will increasingly get blamed -- justifiably or not -- for plane
crashes, ship collisions, hospital deaths, industrial accidents, and
bank mistakes. Television programs and movies will exploit the issue's
entertainment and box-office potential, bringing it even closer to the
popular psyche. As the world ticks towards the new millennium, the
sense of tension, hysteria and panic will build.

     Panic can also be triggered by the apocalyptic messages of
millennarian groups, as their doomsday scenarios in anticipation of
the new millennium reach a crescendo. Every comet, eclipse,
earthquake, volcanic eruption or flood will tend to acquire
millennarian significance, fueling apocalyptic expectations and fears.
This will aggravate the situation even more, as the millennarians'
doomsday warnings and the public's justified anxiety over the
Millennium Bomb reinforce each other.

More ecological crises on the horizon

     In addition to these Y2K-related problems, all peaking in the
year 2000, other long-term ecological crises are also coming to a
head, due to accelerating widespread ecological destruction from
industrial activities. Some of their early impacts will coincide with
the peak of the Y2K crisis.

     Global warming, for instance, is breaking temperature records
worldwide. It is also bringing with it extreme unpredictability in
climate and weather patterns that threatens our food production
systems. The destruction of watersheds and the pollution of fresh
water sources may lead to scarcity of clean water for drinking and
household use in the 21st century. The indiscriminate use of
antibiotics both in human medicine, in animal husbandry and in genetic
engineering has raised the spectre of supergerms which are beyond the
control of current medical technologies. The proliferation of toxic
substances in our food, water, home and the environment is resulting
in widespread cancers, mutations, fetal problems, and disruptions in
the human endocrine system.

Responses to the millennium crisis

     There have been at least six types of responses to the Y2K
problem. These are:

     * early warning,
     * denying the problem,
     * frantic problem-solving,
     * individual survivalism,
     * local sufficiency, and
     * systemic transformation.

     In a way, because the Y2K crisis is an ominous precursor of worse
economic and ecological crises in the future, these responses probably
represent similar typical responses to other global crises which are
looming on the horizon.

Early warning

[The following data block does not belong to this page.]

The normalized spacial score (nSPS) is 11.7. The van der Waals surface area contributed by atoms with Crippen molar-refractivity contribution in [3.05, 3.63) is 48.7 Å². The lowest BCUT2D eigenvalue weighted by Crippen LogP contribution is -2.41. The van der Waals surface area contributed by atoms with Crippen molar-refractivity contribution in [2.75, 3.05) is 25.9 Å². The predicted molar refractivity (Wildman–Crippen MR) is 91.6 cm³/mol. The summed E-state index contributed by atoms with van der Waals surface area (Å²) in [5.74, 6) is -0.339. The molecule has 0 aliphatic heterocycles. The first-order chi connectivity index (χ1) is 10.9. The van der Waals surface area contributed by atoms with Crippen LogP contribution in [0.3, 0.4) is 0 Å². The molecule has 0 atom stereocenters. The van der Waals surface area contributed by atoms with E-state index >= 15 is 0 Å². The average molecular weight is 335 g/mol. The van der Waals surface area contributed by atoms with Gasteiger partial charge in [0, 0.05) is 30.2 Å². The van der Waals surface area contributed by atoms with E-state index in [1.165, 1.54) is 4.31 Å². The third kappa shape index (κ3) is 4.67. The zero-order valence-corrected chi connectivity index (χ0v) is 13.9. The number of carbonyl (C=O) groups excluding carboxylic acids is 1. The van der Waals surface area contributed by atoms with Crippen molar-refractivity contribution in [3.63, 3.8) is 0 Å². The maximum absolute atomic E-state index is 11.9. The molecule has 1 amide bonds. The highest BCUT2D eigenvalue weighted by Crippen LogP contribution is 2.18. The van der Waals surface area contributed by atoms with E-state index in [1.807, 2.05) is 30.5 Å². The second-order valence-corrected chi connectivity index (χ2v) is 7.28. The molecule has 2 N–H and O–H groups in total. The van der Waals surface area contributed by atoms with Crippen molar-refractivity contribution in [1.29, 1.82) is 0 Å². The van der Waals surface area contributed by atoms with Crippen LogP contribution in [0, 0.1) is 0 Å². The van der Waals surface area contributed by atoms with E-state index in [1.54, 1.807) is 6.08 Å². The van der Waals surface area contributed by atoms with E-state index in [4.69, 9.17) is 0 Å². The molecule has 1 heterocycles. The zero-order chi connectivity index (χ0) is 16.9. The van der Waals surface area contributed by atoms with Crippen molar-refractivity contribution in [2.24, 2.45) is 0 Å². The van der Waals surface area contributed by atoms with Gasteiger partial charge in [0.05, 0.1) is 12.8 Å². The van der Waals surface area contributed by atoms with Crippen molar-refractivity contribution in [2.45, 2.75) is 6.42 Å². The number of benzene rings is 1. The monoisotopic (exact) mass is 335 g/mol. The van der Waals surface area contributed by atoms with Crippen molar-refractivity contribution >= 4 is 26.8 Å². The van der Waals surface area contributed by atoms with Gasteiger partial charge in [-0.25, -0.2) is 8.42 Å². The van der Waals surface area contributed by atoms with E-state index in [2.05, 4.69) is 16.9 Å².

A few people had the foresight to anticipate the consequences of
a two-digit year and to do their best to initiate early corrective
measures. Often, however, their early warnings were ignored by
decision-makers who preferred to overlook the problem. Among the
earliest was IBM specialist Robert Bemer, whose frustrating experience
is related by Robert Sam Anson in his January 1999 article for Vanity
Fair entitled "Nightmare on Main Street: The Approaching Y2K

     As early as 1960, Bemer had campaigned hard to make four-digit
years a universal computer standard. Anson relates: "As a practical
matter, the only opinion that counted was that of the Department of
Defense, the largest computer operator on earth. For
bigger-bang-for-the-buck reasons, it was unshakable on the subject of
year dates: no 19s."

     Bemer lobbied succeeding U.S. administrations, to no avail. In
1970, Bemer changed tack, Anson writes, and "beseeched private
organizations to call for a voluntary four-digit-year option. But once
more, the Pentagon's position prevailed. Mindful of government
contracts, big business went along."

     When Bemer retired in 1982, nothing has changed, although he
assumed that "Y2K would be ironed out long before it did any damage."

Denying the problem

     Bemer was confronted by the policy-makers' typical response to a
future problem whose solution will cost a lot of money, with no
corresponding gain to show for it. They deny the problem, and thus
postpone the costs of solving it. In the context of a short planning
horizon, the postponed costs do not figure in current decision-making.

     As far as the Millennium Bomb is concerned, problem denial has
become increasingly untenable. However, the bureaucratic and corporate
mindset behind it still dominates today.

     Problem denial was the government's and industry's typical
response to obvious and serious global problems like tobacco-induced
health problems; the cancers and mutations caused by toxic chemicals
like DDT, PCBs, dioxins, etc.; the generation of greenhouse gases; the
mass extinctions of species, now comparable to the prehistoric mass
extinctions; the field release of genetically-engineered organisms;
the depletion of fossil fuels and other non-renewable resources; and
the increasing disparity between rich and poor. Because these have no
fixed deadlines and their impacts are diffused over time, they are
even easier to deny.

     Where governments and businesses have been forced by persistent
citizens' movements and concerned groups to grudgingly acknowledge a
serious problem, they have invariably delayed solving it to postpone
costs and to continue profit-making operations for as long as they

Frantic problem-solving

     By the time the Y2K problem appeared within the planning horizon
of most governments and businesses, there wasn't enough time to solve
the problem.

     Many of those who had earlier denied the problem are today
switching quickly to frantic efforts to catch up and solve the
problem. Because these efforts are late, they can at best reduce the